Basically, the difference between the Yankees and the Red Sox is greater than the difference between the Red Sox and the Royals or the Pirates.

Weird, huh?

End of digression.

Wait, wait. Not the end. As dak points out often, we should embrace the Yankees' ability to pay whatever they want to their players. We're not against that. They should do whatever they can to put the best team on the field. We're fine with that. In fact, let me formally retract that sentence where I justify the Red Sox trailing the Yankees because of payroll differences. Not a valid excuse. Okay, now I'm done.

For the second year in a row, they have squandered an advantage they had over the Yankees, this year even more grievously than last.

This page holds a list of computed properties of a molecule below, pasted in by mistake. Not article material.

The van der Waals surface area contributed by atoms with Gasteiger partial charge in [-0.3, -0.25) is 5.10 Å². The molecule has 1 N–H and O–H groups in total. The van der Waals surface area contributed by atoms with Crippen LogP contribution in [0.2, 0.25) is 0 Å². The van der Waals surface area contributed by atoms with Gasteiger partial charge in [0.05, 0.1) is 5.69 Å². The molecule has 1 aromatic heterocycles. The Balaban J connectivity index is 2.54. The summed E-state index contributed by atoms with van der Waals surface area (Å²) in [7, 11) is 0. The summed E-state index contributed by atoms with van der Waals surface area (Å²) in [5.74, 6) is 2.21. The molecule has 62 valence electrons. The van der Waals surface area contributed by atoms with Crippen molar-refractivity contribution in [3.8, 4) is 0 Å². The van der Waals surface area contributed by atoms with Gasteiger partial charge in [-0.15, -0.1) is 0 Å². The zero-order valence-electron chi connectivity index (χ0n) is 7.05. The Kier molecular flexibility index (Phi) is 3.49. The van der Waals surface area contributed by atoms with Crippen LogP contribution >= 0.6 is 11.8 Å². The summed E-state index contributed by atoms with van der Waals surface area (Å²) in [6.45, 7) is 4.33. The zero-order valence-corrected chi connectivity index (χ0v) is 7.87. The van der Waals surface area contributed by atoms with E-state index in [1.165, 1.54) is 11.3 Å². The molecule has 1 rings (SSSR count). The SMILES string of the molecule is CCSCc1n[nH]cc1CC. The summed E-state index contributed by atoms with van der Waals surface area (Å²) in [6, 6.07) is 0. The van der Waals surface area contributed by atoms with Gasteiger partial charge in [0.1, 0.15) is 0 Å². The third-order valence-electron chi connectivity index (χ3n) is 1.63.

Can you believe that? For the second year in a row, the Red Sox didn't lead the AL East wire-to-wire! What a bunch of losing losers!

Like last year, they will very likely pay for their profligacy.

Just like last year, when they finished with an identical record to the Yankees, advanced to the playoffs like the Yankees, and were eliminated in the first round like the Yankees. Oh, they'll pay.

But by now, the Red Sox should have had a commanding lead over the Yankees. But they don’t have that lead, even though the Yankees have played much of the season without a third of their starting lineup.

This is only true if you think the Red Sox and Yankees were equally good at the beginning of the year. Did you think that, Murray Chass? I bet you thought the Yankees were better. Come on, admit it.

Some may say Alex Rodriguez has been missing, too.